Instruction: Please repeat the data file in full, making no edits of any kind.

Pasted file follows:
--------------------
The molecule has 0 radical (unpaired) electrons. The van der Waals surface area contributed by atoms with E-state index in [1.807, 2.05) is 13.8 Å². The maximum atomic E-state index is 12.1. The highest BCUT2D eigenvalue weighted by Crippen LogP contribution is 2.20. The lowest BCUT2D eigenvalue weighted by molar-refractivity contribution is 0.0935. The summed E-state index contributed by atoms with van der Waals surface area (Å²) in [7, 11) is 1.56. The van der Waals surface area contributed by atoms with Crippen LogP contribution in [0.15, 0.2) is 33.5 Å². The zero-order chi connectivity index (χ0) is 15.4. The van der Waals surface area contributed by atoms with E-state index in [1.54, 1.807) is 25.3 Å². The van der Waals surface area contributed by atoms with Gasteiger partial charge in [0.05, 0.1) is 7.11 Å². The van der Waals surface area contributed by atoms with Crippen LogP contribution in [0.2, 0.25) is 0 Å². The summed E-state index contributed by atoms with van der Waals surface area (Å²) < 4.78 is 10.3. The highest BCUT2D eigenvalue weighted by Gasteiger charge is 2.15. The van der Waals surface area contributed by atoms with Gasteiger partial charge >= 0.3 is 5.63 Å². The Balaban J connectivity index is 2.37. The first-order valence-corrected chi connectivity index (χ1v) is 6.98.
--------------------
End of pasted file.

The molecule has 0 radical (unpaired) electrons. The van der Waals surface area contributed by atoms with E-state index in [1.807, 2.05) is 13.8 Å². The maximum atomic E-state index is 12.1. The highest BCUT2D eigenvalue weighted by Crippen LogP contribution is 2.20. The lowest BCUT2D eigenvalue weighted by molar-refractivity contribution is 0.0935. The summed E-state index contributed by atoms with van der Waals surface area (Å²) in [7, 11) is 1.56. The van der Waals surface area contributed by atoms with Crippen LogP contribution in [0.15, 0.2) is 33.5 Å². The zero-order chi connectivity index (χ0) is 15.4. The van der Waals surface area contributed by atoms with E-state index in [1.54, 1.807) is 25.3 Å². The van der Waals surface area contributed by atoms with Gasteiger partial charge in [0.05, 0.1) is 7.11 Å². The van der Waals surface area contributed by atoms with Crippen LogP contribution in [0.2, 0.25) is 0 Å². The summed E-state index contributed by atoms with van der Waals surface area (Å²) < 4.78 is 10.3. The highest BCUT2D eigenvalue weighted by Gasteiger charge is 2.15. The van der Waals surface area contributed by atoms with Gasteiger partial charge >= 0.3 is 5.63 Å². The Balaban J connectivity index is 2.37. The first-order valence-corrected chi connectivity index (χ1v) is 6.98.